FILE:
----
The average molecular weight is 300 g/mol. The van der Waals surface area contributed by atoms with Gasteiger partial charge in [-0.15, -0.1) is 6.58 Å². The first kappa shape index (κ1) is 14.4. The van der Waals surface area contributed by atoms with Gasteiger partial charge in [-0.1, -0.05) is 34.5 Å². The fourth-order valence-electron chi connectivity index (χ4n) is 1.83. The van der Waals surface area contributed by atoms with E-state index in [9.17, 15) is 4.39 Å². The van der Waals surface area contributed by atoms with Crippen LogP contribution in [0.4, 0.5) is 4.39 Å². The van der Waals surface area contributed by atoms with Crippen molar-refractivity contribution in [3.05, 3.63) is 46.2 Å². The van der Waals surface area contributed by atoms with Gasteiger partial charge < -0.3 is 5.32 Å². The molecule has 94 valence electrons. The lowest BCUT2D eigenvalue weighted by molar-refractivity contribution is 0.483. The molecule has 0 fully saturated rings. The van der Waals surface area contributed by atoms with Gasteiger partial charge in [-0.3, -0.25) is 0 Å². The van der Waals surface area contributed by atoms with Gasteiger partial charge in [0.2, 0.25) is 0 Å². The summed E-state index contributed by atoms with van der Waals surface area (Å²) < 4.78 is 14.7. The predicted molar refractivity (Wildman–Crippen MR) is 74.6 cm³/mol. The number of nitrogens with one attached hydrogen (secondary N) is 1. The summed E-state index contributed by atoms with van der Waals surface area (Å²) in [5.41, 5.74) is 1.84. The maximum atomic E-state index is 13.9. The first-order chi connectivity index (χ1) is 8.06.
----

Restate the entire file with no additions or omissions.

The average molecular weight is 300 g/mol. The van der Waals surface area contributed by atoms with Gasteiger partial charge in [-0.15, -0.1) is 6.58 Å². The first kappa shape index (κ1) is 14.4. The van der Waals surface area contributed by atoms with Gasteiger partial charge in [-0.1, -0.05) is 34.5 Å². The fourth-order valence-electron chi connectivity index (χ4n) is 1.83. The van der Waals surface area contributed by atoms with E-state index in [9.17, 15) is 4.39 Å². The van der Waals surface area contributed by atoms with Crippen LogP contribution in [0.4, 0.5) is 4.39 Å². The van der Waals surface area contributed by atoms with Crippen molar-refractivity contribution in [3.05, 3.63) is 46.2 Å². The van der Waals surface area contributed by atoms with Gasteiger partial charge < -0.3 is 5.32 Å². The molecule has 94 valence electrons. The lowest BCUT2D eigenvalue weighted by molar-refractivity contribution is 0.483. The molecule has 0 fully saturated rings. The van der Waals surface area contributed by atoms with Gasteiger partial charge in [-0.3, -0.25) is 0 Å². The van der Waals surface area contributed by atoms with Gasteiger partial charge in [0.2, 0.25) is 0 Å². The summed E-state index contributed by atoms with van der Waals surface area (Å²) < 4.78 is 14.7. The predicted molar refractivity (Wildman–Crippen MR) is 74.6 cm³/mol. The number of nitrogens with one attached hydrogen (secondary N) is 1. The summed E-state index contributed by atoms with van der Waals surface area (Å²) in [5.41, 5.74) is 1.84. The maximum atomic E-state index is 13.9. The first-order chi connectivity index (χ1) is 8.06.